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Can companies prohibit wage discussions? Not without breaking the law

March 21, 2018 at 3:28 pm


Discussing your salary with other workers is protected by law. 

Here’s a great topic from the latest HR Snapshot.

The question comes from an employer, who asks, “Can I prohibit wage discussions?” Basically, the employer wants to know if he can tell workers not to discuss their hourly rate or salary.

Here’s the short answer: No.

For the details, here’s the full HR Snapshot article:

Employers may not prohibit, or even discourage, employees from discussing their wages with one another. Likewise, employers may not in any way discipline or retaliate against an employee for discussing their wages or other terms and conditions of employment. Prohibitions of this nature infringe upon employees’ protected rights under Section 7 the National Labor Relations Act, or NLRA.

The NLRA grants all employees (not just those in unions) the right to organize and engage in “concerted activity . . . for the purpose of mutual aid or protection.” This includes discussions about wages, benefits, managers, facilities, safety issues, and just about anything else that two or more employees might have a stake in, or opinion about. As a result, the protections provided by the NLRA are broad. Here are a few examples of protected activity:

  • Employees discussing how much they are being paid, whether via email, break room chat, or a conversation on someone’s Facebook wall;
  • Individual employee complaints regarding wages or employment conditions, if they reflect general workforce discontent or are attempting to elicit the support of co-employees to correct a problem;
  • Employees discussing improving working conditions with other employees;
  • Circulating a petition asking for better hours;
  • Participating in a concerted refusal to work in unsafe conditions;
  • Employees joining with co-workers to talk directly to the employer, to a government agency, or to the media about problems in the workplace.

The National Labor Relations Board, which rules on cases related to NLRA violations, has been saying loud and clear – since the 80’s – that discussion of wages is an absolutely protected right. Distributing or enforcing a policy to the contrary is akin to having a policy that says the employer doesn’t pay minimum wage or overtime. We strongly recommend that employers immediately eliminate any written or unwritten policy telling employees that discussion of wages is discouraged or prohibited, or that wages are confidential, and also discontinue any written or unwritten policy of disciplining or terminating employees for this behavior.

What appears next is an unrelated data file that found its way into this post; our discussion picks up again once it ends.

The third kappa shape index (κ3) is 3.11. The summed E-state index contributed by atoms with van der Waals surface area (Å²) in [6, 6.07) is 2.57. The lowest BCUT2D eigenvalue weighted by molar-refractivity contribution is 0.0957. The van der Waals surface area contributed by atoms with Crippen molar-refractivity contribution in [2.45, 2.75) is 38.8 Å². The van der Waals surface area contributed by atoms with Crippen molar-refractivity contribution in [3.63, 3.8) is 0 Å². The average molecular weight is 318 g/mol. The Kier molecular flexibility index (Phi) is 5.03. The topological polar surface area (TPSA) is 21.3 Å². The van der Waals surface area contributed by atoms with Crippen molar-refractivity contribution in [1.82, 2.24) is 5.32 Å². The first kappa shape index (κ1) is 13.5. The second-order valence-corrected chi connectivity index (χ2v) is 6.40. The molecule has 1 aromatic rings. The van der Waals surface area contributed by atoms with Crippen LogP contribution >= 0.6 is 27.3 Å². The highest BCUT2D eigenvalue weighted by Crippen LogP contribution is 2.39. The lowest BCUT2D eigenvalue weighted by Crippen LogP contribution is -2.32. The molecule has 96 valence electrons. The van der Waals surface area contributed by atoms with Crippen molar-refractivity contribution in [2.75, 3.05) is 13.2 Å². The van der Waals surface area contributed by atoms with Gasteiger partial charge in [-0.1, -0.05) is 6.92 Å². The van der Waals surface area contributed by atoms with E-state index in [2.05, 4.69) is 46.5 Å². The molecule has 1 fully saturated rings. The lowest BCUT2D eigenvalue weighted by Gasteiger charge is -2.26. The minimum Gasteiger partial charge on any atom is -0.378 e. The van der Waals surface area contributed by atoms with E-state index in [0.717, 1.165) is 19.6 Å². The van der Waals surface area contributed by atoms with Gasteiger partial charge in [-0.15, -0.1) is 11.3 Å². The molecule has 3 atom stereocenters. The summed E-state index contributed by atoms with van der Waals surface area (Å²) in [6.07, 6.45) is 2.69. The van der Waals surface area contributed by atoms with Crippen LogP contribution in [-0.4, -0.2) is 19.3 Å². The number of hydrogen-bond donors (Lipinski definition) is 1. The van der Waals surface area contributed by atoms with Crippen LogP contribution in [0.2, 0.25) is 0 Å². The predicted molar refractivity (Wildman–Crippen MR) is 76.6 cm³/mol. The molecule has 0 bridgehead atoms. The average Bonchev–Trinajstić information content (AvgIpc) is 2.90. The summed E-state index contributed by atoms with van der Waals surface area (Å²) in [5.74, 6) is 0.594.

At Strovis Payroll & HR, we help your company stay on top of not just your payroll services but also the ever-changing labor laws. For more about how we can help your company, go to our website at Strovis Payroll & HR. There you can request a demo or a quote.

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Expanding your workforce? If it will take you above 15 employees, keep in mind these added regulations

March 16, 2018 at 6:33 pm

When you reach more 15 or more employees, there are more regulations you must adhere to.

For our latest HR Snapshot, we have some advice on what federal laws say about companies with 15 or more employees.

Once you have 15 employees, the federal laws below would apply to you. Here is a brief summary of what you need to know about them:

• Americans with Disabilities Act (ADA): Protects qualified individuals with disabilities from unlawful employment discrimination, prohibits discrimination where an individual is able to perform their essential job functions, and requires an employer to make reasonable accommodations for disabled individuals unless doing so would place an undue hardship on the employer.

• Genetic Information and Nondiscrimination Act (GINA): Prohibits the use of genetic information in employment and restricts employers from requesting or requiring genetic information.

• Pregnancy Discrimination Act (PDA): Protects pregnant employees from being retaliated against in any way due to pregnancy, child birth, or any related medical conditions.

• Title VII of the 1964 Civil Rights Act: Prohibits discrimination in all terms and conditions of employment (including pay and benefits) on the basis of race, color, national origin, religion, and sex. Note that several federal courts have ruled that sex includes sexual orientation, and one has ruled that it includes gender identity, as well.

There may also be state laws that apply as your company grows.

At Strovis Payroll & HR, we make sure your company adheres to employment laws, both on state and federal levels.

If you would like more information on how we can help your company as it grows, reach out to us for a free quote. Just click here: Strovis Payroll Quote.

For more information about our company, as well as testimonials, watch this short video: The Strovis Difference.


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